The Obsessions of Georges Bataille

Community and Communication

Edited by Andrew J. Mitchell & Jason Kemp Winfree

Subjects: Continental Philosophy, Philosophy Of Communication, Comparative Literature
Series: SUNY series in Contemporary French Thought
Paperback : 9781438428246, 232 pages, October 2009
Hardcover : 9781438428239, 232 pages, October 2009

Table of contents

List of Illustrations
Editors’ Preface
Key to Abbreviations
Editors’ Introduction: Community and Communication
1. The Confronted Community
Jean-Luc Nancy
2. The Contestation of Community
Jason Kemp Winfree
3. The Horror of Liberty
Stuart Kendall
4. Of Goods and Things: Refl ections on an Ethics of Community
Chris Gemerchak
5. Transgression and the Community of the Sacred 83
David B. Allison
6. Elements of Experience: Bataille’s Drama
Kalliopi Nikolopoulou
7. Contact and Communication
Alphonso Lingis
8. Sharing God’s Wounds: Laceration, Communication, and Stigmata
Karmen MacKendrick
9. A Blood Altered in Its Own Sense
Marc Froment-Meurice
10. Bataille: Discerning Edges in the Art of Lascaux
Edward S. Casey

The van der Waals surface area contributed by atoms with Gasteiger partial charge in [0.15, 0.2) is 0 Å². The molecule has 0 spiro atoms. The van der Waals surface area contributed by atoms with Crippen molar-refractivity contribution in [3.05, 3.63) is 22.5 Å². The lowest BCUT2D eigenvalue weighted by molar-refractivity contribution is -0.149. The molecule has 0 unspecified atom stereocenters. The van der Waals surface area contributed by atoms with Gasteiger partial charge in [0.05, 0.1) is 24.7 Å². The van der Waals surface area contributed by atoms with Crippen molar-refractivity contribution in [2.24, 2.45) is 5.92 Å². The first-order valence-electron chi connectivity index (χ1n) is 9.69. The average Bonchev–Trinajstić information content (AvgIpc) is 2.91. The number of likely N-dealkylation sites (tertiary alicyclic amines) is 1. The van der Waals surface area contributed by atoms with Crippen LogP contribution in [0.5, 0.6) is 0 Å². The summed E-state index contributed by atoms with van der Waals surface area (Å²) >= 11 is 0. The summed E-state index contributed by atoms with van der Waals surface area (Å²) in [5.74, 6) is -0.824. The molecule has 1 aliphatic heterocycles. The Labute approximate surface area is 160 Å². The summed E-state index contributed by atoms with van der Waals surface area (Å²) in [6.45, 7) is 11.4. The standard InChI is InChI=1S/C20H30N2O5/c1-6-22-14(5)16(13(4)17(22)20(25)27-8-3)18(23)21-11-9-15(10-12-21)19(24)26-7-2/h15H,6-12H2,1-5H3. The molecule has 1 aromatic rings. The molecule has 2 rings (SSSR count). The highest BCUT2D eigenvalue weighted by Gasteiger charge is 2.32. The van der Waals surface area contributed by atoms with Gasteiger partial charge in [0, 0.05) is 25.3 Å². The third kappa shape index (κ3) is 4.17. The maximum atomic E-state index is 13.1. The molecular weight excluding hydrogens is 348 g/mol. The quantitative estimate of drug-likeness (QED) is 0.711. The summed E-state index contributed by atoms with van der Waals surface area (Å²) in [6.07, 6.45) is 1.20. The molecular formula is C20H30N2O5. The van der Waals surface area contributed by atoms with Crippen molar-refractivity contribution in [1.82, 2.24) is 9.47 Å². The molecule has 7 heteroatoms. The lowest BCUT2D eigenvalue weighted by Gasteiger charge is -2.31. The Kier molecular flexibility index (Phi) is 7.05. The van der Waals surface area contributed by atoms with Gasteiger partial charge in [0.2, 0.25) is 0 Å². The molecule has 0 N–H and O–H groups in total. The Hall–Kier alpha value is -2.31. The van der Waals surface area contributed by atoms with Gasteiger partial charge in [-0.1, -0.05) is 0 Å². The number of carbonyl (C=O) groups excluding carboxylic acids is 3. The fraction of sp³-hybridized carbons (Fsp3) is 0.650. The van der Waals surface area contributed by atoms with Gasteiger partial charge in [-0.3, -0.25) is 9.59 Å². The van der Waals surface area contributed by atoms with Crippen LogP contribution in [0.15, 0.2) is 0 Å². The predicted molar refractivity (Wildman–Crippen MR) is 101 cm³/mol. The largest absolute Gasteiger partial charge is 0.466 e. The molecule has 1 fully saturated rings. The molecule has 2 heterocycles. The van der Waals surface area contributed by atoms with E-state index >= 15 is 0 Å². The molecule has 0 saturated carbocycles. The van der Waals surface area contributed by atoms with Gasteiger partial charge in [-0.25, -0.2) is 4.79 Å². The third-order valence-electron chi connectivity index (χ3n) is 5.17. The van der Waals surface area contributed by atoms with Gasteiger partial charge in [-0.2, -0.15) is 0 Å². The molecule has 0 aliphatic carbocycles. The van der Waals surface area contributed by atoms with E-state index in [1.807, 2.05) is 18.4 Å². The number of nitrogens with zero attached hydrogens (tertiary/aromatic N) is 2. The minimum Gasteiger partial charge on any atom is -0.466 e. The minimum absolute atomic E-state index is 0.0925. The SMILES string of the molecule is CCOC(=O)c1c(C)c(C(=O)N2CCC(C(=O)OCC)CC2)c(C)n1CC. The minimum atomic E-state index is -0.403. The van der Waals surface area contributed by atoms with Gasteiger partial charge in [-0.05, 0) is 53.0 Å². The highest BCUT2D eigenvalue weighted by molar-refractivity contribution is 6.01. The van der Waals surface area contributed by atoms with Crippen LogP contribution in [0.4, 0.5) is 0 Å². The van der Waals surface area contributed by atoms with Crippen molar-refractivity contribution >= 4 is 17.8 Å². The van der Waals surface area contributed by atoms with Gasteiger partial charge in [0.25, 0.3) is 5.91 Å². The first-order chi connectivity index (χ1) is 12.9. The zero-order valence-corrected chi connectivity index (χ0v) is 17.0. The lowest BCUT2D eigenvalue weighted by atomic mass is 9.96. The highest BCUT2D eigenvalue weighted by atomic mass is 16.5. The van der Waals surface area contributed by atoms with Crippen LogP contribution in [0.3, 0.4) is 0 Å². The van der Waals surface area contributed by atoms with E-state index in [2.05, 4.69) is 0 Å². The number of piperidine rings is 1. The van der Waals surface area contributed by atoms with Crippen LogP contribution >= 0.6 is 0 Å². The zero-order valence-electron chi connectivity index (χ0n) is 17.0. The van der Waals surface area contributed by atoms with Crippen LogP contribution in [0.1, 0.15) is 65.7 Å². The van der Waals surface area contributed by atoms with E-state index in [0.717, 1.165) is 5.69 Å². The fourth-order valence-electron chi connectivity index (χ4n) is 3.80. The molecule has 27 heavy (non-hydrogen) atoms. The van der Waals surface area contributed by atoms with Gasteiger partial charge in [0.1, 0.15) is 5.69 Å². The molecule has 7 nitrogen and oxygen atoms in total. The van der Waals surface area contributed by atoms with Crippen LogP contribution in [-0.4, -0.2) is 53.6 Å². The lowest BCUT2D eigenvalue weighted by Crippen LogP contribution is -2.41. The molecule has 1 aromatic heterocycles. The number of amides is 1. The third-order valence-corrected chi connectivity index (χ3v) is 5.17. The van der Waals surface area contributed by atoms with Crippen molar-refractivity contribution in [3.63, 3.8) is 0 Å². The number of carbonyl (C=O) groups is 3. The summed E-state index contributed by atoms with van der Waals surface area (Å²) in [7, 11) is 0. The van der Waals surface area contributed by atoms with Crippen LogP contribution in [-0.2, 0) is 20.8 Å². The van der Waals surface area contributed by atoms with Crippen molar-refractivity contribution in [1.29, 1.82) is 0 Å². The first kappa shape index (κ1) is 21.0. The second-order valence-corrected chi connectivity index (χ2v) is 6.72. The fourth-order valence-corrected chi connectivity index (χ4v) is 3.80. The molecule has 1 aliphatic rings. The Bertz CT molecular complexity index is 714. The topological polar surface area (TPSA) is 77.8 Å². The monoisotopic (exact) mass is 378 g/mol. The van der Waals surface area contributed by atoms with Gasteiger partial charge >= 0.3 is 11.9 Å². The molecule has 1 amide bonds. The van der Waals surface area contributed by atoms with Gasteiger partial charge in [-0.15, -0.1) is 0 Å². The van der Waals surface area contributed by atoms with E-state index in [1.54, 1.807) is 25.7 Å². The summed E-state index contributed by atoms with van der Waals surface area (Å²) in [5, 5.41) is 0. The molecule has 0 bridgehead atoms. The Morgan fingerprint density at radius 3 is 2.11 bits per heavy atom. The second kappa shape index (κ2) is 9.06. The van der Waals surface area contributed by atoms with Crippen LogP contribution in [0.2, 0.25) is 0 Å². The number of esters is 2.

1. What We Have Undertaken . . .
Georges Bataille
2. Silence and Literature
Georges Bataille
3. The Political Lie
Georges Bataille
List of Contributors

Considers Bataille’s work from an explicitly philosophical perspective.


Featuring a new translation of Jean-Luc Nancy's "Confronted Community" and three essays by Bataille on community and communication available here in English for the first time, The Obsessions of Georges Bataille offers an indispensable account of Bataille's work. Despite the influence of Bataille on French continental thought, his ideas remain famously obscure. This volume clarifies them by approaching Bataille's thought through the themes of community and communication. Taking up the dialogue of Nancy and Maurice Blanchot on Bataille's ideas about community, the essays engage the many perspectives from which he approaches community: encouraging greater community, expressing concern with community, and addressing the connections between community and one's inner experience. Communication is brought out not as a singular activity, but as a collective natural state—a medium for human expression and relations.

Andrew J. Mitchell is Assistant Professor of Philosophy at Emory University and cotranslator (with François Raffoul) of Four Seminars by Martin Heidegger. Jason Kemp Winfree is Associate Professor of Philosophy at California State University, Stanislaus.


"This impressive array of essays adds significantly to the conversation on Bataille's work and voice for contemporary political questions and longstanding philosophical queries." — Shannon Winnubst, editor of Reading Bataille Now